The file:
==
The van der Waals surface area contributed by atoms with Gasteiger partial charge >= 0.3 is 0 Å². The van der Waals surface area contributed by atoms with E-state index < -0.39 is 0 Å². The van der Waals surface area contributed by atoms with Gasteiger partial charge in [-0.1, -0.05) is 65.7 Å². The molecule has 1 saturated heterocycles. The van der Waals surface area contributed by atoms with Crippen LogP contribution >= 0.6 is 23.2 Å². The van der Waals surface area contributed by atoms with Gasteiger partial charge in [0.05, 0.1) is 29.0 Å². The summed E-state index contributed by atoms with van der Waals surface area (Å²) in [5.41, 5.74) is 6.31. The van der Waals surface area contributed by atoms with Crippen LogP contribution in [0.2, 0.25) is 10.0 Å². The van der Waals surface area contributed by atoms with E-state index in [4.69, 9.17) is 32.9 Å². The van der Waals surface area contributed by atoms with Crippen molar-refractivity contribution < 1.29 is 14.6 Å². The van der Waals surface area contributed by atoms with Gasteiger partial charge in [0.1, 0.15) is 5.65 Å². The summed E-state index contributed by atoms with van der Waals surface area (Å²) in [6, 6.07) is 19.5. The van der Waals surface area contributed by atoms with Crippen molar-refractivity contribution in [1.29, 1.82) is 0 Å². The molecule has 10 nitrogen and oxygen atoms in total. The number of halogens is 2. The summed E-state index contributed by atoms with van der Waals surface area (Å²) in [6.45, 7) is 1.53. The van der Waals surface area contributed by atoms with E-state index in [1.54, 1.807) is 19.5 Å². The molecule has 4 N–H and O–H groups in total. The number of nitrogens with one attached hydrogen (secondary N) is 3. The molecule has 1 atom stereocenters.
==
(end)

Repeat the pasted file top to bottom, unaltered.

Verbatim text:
The van der Waals surface area contributed by atoms with Gasteiger partial charge >= 0.3 is 0 Å². The van der Waals surface area contributed by atoms with E-state index < -0.39 is 0 Å². The van der Waals surface area contributed by atoms with Gasteiger partial charge in [-0.1, -0.05) is 65.7 Å². The molecule has 1 saturated heterocycles. The van der Waals surface area contributed by atoms with Crippen LogP contribution >= 0.6 is 23.2 Å². The van der Waals surface area contributed by atoms with Gasteiger partial charge in [0.05, 0.1) is 29.0 Å². The summed E-state index contributed by atoms with van der Waals surface area (Å²) in [5.41, 5.74) is 6.31. The van der Waals surface area contributed by atoms with Crippen LogP contribution in [0.2, 0.25) is 10.0 Å². The van der Waals surface area contributed by atoms with E-state index in [4.69, 9.17) is 32.9 Å². The van der Waals surface area contributed by atoms with Crippen molar-refractivity contribution < 1.29 is 14.6 Å². The van der Waals surface area contributed by atoms with Gasteiger partial charge in [0.1, 0.15) is 5.65 Å². The summed E-state index contributed by atoms with van der Waals surface area (Å²) in [6, 6.07) is 19.5. The van der Waals surface area contributed by atoms with Crippen molar-refractivity contribution in [1.29, 1.82) is 0 Å². The molecule has 10 nitrogen and oxygen atoms in total. The number of halogens is 2. The summed E-state index contributed by atoms with van der Waals surface area (Å²) in [6.45, 7) is 1.53. The van der Waals surface area contributed by atoms with E-state index in [1.54, 1.807) is 19.5 Å². The molecule has 4 N–H and O–H groups in total. The number of nitrogens with one attached hydrogen (secondary N) is 3. The molecule has 1 atom stereocenters.